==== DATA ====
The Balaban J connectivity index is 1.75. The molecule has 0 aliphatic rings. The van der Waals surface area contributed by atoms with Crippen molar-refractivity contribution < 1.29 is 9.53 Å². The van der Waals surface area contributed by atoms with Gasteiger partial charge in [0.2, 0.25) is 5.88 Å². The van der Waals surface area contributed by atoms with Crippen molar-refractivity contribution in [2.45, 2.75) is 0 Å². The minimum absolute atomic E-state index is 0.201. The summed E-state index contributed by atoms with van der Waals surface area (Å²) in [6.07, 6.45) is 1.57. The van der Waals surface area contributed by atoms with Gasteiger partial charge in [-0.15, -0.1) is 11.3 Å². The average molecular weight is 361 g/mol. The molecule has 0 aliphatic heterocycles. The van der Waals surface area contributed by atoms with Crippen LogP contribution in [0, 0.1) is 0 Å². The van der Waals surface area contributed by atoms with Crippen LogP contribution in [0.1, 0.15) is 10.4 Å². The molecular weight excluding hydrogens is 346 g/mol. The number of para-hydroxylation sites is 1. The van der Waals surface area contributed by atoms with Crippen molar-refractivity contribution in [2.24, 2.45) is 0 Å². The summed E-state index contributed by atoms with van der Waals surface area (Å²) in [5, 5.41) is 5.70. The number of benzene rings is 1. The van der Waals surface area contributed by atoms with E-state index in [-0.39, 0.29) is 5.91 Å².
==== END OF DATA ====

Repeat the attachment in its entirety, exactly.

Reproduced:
The Balaban J connectivity index is 1.75. The molecule has 0 aliphatic rings. The van der Waals surface area contributed by atoms with Crippen molar-refractivity contribution < 1.29 is 9.53 Å². The van der Waals surface area contributed by atoms with Gasteiger partial charge in [0.2, 0.25) is 5.88 Å². The van der Waals surface area contributed by atoms with Crippen molar-refractivity contribution in [2.45, 2.75) is 0 Å². The minimum absolute atomic E-state index is 0.201. The summed E-state index contributed by atoms with van der Waals surface area (Å²) in [6.07, 6.45) is 1.57. The van der Waals surface area contributed by atoms with Gasteiger partial charge in [-0.15, -0.1) is 11.3 Å². The average molecular weight is 361 g/mol. The molecule has 0 aliphatic heterocycles. The van der Waals surface area contributed by atoms with Crippen LogP contribution in [0, 0.1) is 0 Å². The van der Waals surface area contributed by atoms with Crippen LogP contribution in [0.1, 0.15) is 10.4 Å². The molecular weight excluding hydrogens is 346 g/mol. The number of para-hydroxylation sites is 1. The van der Waals surface area contributed by atoms with Crippen molar-refractivity contribution in [2.24, 2.45) is 0 Å². The summed E-state index contributed by atoms with van der Waals surface area (Å²) in [5, 5.41) is 5.70. The number of benzene rings is 1. The van der Waals surface area contributed by atoms with E-state index in [-0.39, 0.29) is 5.91 Å².